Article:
hen Facebook finally held its IPO in May 2012, founder Mark Zuckerberg showed up in a t-shirt, jeans and a zip-up hoodie, shaping what is now referred to as a ‘cultural milestone’. But would the same have happened if Zuckerberg was a woman? Although hoodies and jeans are universally accepted for men within the technology sector, there are cases coming to light where women are accused of being inappropriate when doing the same, one woman being told she wasn’t dressed ‘professionally’ enough when interviewing for a dressed-down start up. This testimony highlights a secret issue for women; the gendered politics of office wear still prevails.
The Issue: Hoodies & Sexism
It’s surprising to think that socially-progressive companies in technology have these issues. The subject first came to light in Aimee Groth’s article, ‘The Subtle Sexism of Hoodies’. Groth noted how Zuckerberg had set a cultural and literal standard for men in Silicon Valley, down to his ‘iconic’ clothing combination, subsequently making Zuckerberg the ‘pin-up’ for the casual office environment and cementing the rules of what men can wear. Groth noted how the dress codes of Silicon Valley filter down through each ‘tribe’ that a colleague is part of; the visual identity, walk, talk and mannerisms of a group of people, through association with their company. But with the exception of Marissa Mayer at Yahoo, there remains, as Groth stated, very few female ‘tribe members’ to lead as an example for the other women in Silicon Valley.
How ‘Slob Chic’ Holds Women Back
‘Slob-chic’ as it was hailed by FORTUNE editor Kristen Bellstrom, is not exclusive to technology companies. In her own response, Bellstrom published a collection of responses to the aforementioned issue in her article ‘Are the hoodies of Silicon Valley keeping women down?’ Unsurprisingly, it turns out the ripple effect had gone further than anticipated, with readers recalling accounts from within technology companies, one disclosing how she was asked “if I am ok, because I look tired” when she wore a hoodie “like the rest of the guys”, whilst a Bay Area colleague emailed to say how she was interrupted during her relaying of a dense and complicated policy matter, simply to be told she “looked really nice today”. But the issue was expanding beyond tech, our own input highlighting how women are judged more harshly as women have “a far ‘wider’ (read: confusing) array of options (read: potential career landmines) available to them” and one reader from a Dallas-based investment firm noted how this issue had affected women for decades, especially “as we moved up the ranks from secretaries and receptionists to mid- and senior-level executives.”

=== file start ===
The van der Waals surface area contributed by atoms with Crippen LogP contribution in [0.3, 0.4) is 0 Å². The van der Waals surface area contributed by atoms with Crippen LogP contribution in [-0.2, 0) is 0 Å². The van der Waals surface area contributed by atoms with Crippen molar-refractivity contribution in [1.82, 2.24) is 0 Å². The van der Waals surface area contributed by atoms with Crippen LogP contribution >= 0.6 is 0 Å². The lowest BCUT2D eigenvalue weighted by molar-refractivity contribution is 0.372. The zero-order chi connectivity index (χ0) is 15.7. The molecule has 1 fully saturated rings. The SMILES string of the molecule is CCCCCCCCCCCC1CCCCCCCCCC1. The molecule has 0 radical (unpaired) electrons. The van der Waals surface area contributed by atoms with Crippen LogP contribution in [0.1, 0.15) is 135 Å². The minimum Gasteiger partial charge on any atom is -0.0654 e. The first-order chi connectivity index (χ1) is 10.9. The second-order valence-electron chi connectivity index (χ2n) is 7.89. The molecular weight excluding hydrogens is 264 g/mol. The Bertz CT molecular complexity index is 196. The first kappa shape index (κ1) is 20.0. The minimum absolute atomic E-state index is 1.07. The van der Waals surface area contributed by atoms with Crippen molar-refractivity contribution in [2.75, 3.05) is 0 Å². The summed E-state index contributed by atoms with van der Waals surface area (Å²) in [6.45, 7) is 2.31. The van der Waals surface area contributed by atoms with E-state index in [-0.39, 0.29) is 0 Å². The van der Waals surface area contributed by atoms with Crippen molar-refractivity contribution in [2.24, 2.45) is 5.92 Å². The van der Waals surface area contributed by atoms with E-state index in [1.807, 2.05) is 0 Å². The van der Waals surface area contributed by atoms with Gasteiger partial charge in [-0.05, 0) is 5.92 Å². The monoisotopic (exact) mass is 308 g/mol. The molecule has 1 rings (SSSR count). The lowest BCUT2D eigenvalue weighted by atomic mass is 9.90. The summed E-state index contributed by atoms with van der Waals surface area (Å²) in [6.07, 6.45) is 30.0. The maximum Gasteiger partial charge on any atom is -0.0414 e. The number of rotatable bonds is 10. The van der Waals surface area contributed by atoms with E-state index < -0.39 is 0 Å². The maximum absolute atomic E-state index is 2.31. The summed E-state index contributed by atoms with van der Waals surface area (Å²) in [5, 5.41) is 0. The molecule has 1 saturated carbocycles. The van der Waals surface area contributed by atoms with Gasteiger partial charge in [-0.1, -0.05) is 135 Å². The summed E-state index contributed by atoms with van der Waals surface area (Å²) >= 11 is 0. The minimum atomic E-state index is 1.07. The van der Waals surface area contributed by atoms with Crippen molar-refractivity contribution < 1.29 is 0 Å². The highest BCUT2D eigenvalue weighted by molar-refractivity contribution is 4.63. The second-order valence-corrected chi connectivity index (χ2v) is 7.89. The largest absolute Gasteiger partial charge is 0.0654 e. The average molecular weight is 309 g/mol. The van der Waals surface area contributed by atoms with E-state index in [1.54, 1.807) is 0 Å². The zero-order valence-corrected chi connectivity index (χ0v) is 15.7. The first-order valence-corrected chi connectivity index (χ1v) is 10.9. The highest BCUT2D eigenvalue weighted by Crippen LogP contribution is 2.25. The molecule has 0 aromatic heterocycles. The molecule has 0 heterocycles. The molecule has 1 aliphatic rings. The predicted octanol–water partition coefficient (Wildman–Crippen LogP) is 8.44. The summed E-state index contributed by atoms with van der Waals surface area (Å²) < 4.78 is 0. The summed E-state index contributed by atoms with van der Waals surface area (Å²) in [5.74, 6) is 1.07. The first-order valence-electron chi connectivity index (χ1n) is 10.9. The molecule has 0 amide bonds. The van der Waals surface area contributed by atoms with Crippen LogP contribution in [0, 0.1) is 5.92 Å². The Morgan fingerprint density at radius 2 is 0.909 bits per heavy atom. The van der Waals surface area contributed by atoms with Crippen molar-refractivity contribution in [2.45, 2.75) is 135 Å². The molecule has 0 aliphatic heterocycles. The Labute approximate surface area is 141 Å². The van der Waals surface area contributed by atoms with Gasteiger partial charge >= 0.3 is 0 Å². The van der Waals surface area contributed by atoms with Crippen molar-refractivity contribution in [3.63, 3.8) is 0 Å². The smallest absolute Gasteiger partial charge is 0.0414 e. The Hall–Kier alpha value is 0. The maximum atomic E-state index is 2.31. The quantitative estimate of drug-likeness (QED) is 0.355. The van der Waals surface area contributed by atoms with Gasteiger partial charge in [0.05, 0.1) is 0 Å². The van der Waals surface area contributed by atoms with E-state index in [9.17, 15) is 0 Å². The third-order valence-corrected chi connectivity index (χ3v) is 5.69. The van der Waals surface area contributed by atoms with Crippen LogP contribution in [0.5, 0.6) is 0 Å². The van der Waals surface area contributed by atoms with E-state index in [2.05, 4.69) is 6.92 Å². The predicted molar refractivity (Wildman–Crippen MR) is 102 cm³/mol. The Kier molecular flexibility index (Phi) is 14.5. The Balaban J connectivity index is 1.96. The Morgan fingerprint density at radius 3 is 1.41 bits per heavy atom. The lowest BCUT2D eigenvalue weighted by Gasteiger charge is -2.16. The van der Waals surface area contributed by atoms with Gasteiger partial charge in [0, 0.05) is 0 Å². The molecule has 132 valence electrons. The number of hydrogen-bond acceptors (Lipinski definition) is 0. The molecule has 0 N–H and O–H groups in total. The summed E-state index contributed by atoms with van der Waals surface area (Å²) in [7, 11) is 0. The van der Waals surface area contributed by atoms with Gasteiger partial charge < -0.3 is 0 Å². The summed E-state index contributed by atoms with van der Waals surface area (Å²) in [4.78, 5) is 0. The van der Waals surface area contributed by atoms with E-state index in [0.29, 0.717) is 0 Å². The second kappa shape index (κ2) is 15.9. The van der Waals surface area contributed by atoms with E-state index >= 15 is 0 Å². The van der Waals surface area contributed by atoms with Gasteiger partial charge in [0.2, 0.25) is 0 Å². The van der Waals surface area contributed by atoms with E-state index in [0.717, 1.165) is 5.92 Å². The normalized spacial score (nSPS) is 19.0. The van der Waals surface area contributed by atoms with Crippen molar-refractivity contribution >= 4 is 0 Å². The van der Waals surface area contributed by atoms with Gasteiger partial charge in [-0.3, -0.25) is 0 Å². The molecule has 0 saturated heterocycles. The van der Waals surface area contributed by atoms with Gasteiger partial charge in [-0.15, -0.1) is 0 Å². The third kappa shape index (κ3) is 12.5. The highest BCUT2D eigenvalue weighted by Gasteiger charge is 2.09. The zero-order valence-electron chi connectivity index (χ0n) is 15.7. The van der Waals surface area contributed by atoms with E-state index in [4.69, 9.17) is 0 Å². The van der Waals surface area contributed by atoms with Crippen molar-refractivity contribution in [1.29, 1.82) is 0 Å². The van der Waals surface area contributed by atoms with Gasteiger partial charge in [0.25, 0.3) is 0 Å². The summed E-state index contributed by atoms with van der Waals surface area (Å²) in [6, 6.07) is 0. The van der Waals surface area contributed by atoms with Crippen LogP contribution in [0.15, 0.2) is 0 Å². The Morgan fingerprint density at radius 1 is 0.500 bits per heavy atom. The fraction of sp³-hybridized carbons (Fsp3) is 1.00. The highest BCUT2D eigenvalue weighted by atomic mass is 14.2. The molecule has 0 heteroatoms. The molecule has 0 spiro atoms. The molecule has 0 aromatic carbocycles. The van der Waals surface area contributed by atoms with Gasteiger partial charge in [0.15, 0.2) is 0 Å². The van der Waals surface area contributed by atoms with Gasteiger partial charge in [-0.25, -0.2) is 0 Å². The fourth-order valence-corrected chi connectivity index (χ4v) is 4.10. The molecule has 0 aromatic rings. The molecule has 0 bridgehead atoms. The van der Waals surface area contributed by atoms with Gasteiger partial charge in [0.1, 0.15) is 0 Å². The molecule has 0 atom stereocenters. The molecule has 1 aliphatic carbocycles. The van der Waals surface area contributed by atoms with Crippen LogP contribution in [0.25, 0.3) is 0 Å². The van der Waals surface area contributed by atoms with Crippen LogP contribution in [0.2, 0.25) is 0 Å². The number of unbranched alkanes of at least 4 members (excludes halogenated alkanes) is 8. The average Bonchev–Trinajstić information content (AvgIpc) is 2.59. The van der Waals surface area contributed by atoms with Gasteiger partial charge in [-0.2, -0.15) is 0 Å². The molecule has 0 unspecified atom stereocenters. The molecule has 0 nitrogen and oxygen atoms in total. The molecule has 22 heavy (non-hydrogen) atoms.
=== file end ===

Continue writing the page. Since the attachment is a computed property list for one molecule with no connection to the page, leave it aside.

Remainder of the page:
So where do we go from here? Two key points spring to mind; education and empowerment. In considering empowerment, putting more women in top leadership roles, to stand as examples to other women, is the most progressive idea, particularly considering that female CIO’s have currently remained at an appalling 14% within technology companies since 2004, despite having better performance in the long term. Although Marissa Mayer is a key example for women in technology, it doesn’t even out the numbers nor does it offer the ‘tribal leader’ diversity that men take for granted. The second factor lies in educating these companies on the discrimination they indirectly impose on women through dress codes. The first point being eradication through education; establishing the female equivalent of a suit, or in this case, jeans and a hoodie. Considering that a man can find either one of these anywhere in the world, companies should make more of an effort to clarify the details of their dress code and explicitly state what they deem appropriate for women. Men have a clear idea of what to wear to work, handed down by decades of experience and dozens of managers.
Additionally, the standards of ‘perfection’ that are expected from women must be recognised for the unfair, sexist biases that they are. Although male employees may not be concerned with the ‘frivolous’ decisions such as what to wear, women aren’t granted the same luxury. Caring about your appearance in a casual working environment doesn’t make women ‘frivolous’. The sooner that is recognised as a personal – and private – choice rather than a character flaw, the better.
In our effort to contribute to the debate, we have founded Silkarmour around both these ideas. In creating a career-hub and online retail platform, both sides of the coin can be examined. We can track what women actually want from their career advice and bring it straight to the women who need it. If we can tackle this issue for conservative corporates, then maybe a ripple effect will take hold in other sectors too. We hope that with more choices in a casual working environment, women in technology can feel more at ease with the workwear issue and progress within their company to even out that measly 14% gender ratio.